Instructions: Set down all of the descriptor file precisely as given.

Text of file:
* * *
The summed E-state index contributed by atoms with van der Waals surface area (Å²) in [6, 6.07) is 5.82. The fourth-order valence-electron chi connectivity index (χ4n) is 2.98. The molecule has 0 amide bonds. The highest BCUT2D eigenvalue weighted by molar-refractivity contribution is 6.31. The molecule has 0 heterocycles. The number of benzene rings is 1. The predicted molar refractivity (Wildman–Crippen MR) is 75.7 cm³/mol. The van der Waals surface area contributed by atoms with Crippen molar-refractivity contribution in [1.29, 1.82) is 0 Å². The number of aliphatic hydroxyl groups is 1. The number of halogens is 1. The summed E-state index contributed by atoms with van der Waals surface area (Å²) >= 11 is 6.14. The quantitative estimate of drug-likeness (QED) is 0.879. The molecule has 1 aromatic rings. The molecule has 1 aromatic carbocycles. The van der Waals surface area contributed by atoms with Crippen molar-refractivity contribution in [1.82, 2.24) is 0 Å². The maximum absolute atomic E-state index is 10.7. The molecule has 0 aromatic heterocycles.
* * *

The summed E-state index contributed by atoms with van der Waals surface area (Å²) in [6, 6.07) is 5.82. The fourth-order valence-electron chi connectivity index (χ4n) is 2.98. The molecule has 0 amide bonds. The highest BCUT2D eigenvalue weighted by molar-refractivity contribution is 6.31. The molecule has 0 heterocycles. The number of benzene rings is 1. The predicted molar refractivity (Wildman–Crippen MR) is 75.7 cm³/mol. The van der Waals surface area contributed by atoms with Crippen molar-refractivity contribution in [1.29, 1.82) is 0 Å². The number of aliphatic hydroxyl groups is 1. The number of halogens is 1. The summed E-state index contributed by atoms with van der Waals surface area (Å²) >= 11 is 6.14. The quantitative estimate of drug-likeness (QED) is 0.879. The molecule has 1 aromatic rings. The molecule has 1 aromatic carbocycles. The van der Waals surface area contributed by atoms with Crippen molar-refractivity contribution in [1.82, 2.24) is 0 Å². The maximum absolute atomic E-state index is 10.7. The molecule has 0 aromatic heterocycles.